Truffles, chestnuts and acid soils


Last Saturday I went to hunt truffles to Tarragona, in an area rather peculiar. Peculiar because truffles (melanosporum and brumale) fruit naturally on licorella (a kind of slate rocks) acid soils with no carbonates and pH of 7 or below.

In the picture you can see the chestnut tree under which we gathered Tuber brumale. A few years ago, chesnuts were good truffle producers, but over 10 years ago Tuber melanosporum no longer fruits there. Chestnut trees have canker and have been dying and thus truffles underneath. The new shoots coming out, they die in a few years and there is not enough time to generate new truffieres.


Chestnut tree does not produce a burnt due to the amount of litter and debris that accumulates on the ground. In fact, truffles come under the leaves, as does Tuber uncinatum in beech forest. Black truffles, when used to fruit in those chestnut trees, were numerous but small in size (as a brumale). Tuber aestivum appears to be very rare in chestnut out in that area, although I remember the summer truffle had been described in northern Portugal under Castanea.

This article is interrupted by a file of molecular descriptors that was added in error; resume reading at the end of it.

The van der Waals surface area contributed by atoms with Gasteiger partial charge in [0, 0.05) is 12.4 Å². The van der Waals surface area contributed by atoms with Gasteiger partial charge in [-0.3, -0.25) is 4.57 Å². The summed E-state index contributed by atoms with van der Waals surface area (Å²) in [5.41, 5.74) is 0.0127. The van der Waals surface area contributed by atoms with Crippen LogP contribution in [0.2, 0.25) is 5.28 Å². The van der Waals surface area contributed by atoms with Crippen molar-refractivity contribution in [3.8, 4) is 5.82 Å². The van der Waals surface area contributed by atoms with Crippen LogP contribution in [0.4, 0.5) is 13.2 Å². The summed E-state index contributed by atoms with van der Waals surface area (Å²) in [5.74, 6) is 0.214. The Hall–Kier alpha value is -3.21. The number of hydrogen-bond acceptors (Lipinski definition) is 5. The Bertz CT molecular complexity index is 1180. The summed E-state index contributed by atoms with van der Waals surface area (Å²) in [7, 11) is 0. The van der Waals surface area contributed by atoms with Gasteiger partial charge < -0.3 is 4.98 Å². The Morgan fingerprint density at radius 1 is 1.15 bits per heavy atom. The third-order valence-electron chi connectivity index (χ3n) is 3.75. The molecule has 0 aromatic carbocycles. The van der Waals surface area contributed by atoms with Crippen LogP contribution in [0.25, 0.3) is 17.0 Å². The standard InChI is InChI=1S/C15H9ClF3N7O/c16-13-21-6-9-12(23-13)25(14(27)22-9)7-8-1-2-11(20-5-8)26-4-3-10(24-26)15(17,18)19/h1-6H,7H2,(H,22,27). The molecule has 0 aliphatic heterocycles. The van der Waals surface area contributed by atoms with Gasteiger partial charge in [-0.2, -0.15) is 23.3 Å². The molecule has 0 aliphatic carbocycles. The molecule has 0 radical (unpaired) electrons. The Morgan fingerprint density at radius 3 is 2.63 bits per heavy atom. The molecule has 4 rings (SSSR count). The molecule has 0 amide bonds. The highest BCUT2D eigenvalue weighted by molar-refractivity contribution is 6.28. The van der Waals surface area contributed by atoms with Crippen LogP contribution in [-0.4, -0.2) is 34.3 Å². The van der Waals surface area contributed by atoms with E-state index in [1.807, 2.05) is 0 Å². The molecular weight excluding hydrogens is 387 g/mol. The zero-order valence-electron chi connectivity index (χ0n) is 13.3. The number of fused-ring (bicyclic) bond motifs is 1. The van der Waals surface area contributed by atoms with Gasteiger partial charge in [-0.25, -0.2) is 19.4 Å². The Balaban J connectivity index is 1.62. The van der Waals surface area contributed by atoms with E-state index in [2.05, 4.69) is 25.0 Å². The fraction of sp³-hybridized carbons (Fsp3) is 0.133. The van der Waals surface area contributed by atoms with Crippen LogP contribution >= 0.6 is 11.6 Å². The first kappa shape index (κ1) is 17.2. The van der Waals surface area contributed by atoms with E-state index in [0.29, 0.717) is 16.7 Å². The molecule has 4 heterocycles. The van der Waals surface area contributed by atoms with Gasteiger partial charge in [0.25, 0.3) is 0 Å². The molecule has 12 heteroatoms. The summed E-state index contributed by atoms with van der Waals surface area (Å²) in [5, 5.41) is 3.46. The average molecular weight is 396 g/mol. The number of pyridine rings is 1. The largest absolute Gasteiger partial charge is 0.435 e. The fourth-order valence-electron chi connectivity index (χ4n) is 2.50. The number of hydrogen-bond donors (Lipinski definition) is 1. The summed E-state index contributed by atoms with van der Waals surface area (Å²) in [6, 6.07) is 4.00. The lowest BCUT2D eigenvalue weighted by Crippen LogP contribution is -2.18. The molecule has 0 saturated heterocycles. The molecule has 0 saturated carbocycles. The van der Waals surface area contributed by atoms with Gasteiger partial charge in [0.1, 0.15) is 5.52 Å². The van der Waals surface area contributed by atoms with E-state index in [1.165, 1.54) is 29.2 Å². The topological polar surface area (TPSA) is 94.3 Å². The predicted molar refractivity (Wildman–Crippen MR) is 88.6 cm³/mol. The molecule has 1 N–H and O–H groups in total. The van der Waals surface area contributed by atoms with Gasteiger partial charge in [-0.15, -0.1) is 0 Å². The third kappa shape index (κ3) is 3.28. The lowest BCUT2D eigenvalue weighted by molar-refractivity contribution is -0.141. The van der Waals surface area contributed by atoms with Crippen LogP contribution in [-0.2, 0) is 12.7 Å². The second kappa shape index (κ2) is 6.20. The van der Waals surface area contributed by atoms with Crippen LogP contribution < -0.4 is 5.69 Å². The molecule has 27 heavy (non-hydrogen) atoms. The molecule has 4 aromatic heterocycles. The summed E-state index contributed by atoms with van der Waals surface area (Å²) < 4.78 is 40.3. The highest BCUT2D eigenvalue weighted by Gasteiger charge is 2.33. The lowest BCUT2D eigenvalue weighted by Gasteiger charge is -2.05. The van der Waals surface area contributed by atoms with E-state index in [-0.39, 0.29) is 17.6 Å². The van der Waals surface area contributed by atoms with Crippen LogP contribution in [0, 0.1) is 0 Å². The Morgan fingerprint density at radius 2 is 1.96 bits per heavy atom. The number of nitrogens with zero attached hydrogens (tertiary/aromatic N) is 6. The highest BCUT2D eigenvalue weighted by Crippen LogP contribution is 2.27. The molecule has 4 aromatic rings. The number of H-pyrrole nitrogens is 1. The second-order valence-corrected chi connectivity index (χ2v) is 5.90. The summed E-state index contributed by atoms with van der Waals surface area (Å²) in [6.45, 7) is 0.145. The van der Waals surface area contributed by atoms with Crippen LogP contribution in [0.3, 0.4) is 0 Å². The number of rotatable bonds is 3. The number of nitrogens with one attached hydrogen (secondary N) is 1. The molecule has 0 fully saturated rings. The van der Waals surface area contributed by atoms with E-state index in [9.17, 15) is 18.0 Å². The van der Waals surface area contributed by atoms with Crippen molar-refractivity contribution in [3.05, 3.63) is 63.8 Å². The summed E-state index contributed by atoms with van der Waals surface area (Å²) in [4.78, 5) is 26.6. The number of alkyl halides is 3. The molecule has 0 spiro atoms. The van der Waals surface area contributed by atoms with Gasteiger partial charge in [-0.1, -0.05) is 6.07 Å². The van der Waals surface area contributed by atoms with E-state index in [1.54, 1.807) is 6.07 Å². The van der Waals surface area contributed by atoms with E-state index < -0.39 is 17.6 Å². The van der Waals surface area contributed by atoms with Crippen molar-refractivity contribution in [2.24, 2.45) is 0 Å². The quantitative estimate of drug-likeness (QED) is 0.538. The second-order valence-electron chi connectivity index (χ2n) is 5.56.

We finished the day hunting Tuber melanosporum under holm oaks in the same area were licorella has an acid reaction. Studies of these areas, which are already underway, can give valuable information, especially for growing truffles in the southern hemisphere, where the truffle is growing artificially in acid limed soils.
In another post I will explain the “trick” to make this happen and practical consequences for truffle growing on acid soils.
Marcos S. Morcillo

About trufflefarming

CEO of Micofora. Truffles and edible wild mushroom science and farming. Researcher, truffle farmer & mycologist
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21 Responses to Truffles, chestnuts and acid soils